Format

Send to

Choose Destination
See comment in PubMed Commons below
J Physiol. 2003 Feb 1;546(Pt 3):851-8.

Exercise induces transient transcriptional activation of the PGC-1alpha gene in human skeletal muscle.

Author information

1
Copenhagen Muscle Research Centre and The August Krogh Institute, University of Copenhagen, Denmark.

Abstract

Endurance exercise training induces mitochondrial biogenesis in skeletal muscle. The peroxisome proliferator activated receptor co-activator 1alpha (PGC-1alpha) has recently been identified as a nuclear factor critical for coordinating the activation of genes required for mitochondrial biogenesis in cell culture and rodent skeletal muscle. To determine whether PGC-1alpha transcription is regulated by acute exercise and exercise training in human skeletal muscle, seven male subjects performed 4 weeks of one-legged knee extensor exercise training. At the end of training, subjects completed 3 h of two-legged knee extensor exercise. Biopsies were obtained from the vastus lateralis muscle of both the untrained and trained legs before exercise and after 0, 2, 6 and 24 h of recovery. Time to exhaustion (2 min maximum resistance), as well as hexokinase II (HKII), citrate synthase and 3-hydroxyacyl-CoA dehydrogenase mRNA, were higher in the trained than the untrained leg prior to exercise. Exercise induced a marked transient increase (P < 0.05) in PGC-1alpha transcription (10- to > 40-fold) and mRNA content (7- to 10-fold), peaking within 2 h after exercise. Activation of PGC-1alpha was greater in the trained leg despite the lower relative workload. Interestingly, exercise did not affect nuclear respiratory factor 1 (NRF-1) mRNA, a gene induced by PGC-1alpha in cell culture. HKII, mitochondrial transcription factor A, peroxisome proliferator activated receptor alpha, and calcineurin Aalpha and Abeta mRNA were elevated (approximately 2- to 6-fold; P < 0.05) at 6 h of recovery in the untrained leg but did not change in the trained leg. The present data demonstrate that exercise induces a dramatic transient increase in PGC-1alpha transcription and mRNA content in human skeletal muscle. Consistent with its role as a transcriptional coactivator, these findings suggest that PGC-1alpha may coordinate the activation of metabolic genes in human muscle in response to exercise.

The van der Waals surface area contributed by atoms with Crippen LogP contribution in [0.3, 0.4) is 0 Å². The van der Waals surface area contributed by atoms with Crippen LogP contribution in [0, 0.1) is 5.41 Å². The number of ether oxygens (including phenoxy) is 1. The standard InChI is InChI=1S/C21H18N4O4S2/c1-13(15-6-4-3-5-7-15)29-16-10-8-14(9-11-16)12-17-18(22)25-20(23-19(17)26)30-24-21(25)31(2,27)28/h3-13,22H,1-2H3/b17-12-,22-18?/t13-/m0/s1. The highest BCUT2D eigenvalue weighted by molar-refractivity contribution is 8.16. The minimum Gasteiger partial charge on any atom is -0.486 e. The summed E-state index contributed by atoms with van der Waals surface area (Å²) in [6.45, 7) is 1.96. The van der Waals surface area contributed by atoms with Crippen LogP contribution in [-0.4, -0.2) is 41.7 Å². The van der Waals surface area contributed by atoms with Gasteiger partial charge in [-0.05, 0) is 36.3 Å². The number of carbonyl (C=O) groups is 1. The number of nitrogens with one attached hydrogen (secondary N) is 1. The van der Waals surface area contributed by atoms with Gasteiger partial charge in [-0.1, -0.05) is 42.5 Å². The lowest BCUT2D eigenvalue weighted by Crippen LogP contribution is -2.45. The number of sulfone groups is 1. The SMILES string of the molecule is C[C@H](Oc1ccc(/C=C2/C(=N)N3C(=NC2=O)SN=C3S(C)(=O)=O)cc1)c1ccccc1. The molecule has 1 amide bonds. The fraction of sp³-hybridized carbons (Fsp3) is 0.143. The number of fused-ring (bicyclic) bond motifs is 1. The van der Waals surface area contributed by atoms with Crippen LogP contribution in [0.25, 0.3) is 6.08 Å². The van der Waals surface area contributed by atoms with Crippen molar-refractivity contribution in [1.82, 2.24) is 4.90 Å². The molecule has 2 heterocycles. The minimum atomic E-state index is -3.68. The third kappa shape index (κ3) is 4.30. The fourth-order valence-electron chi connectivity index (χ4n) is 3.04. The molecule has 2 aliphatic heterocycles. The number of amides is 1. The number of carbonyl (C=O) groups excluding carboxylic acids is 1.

PMID:
12563009
PMCID:
PMC2342594
[Indexed for MEDLINE]
Free PMC Article
PubMed Commons home

PubMed Commons

0 comments
How to join PubMed Commons

    Supplemental Content

    Full text links

    Icon for PubMed Central
    Loading ...
    Support Center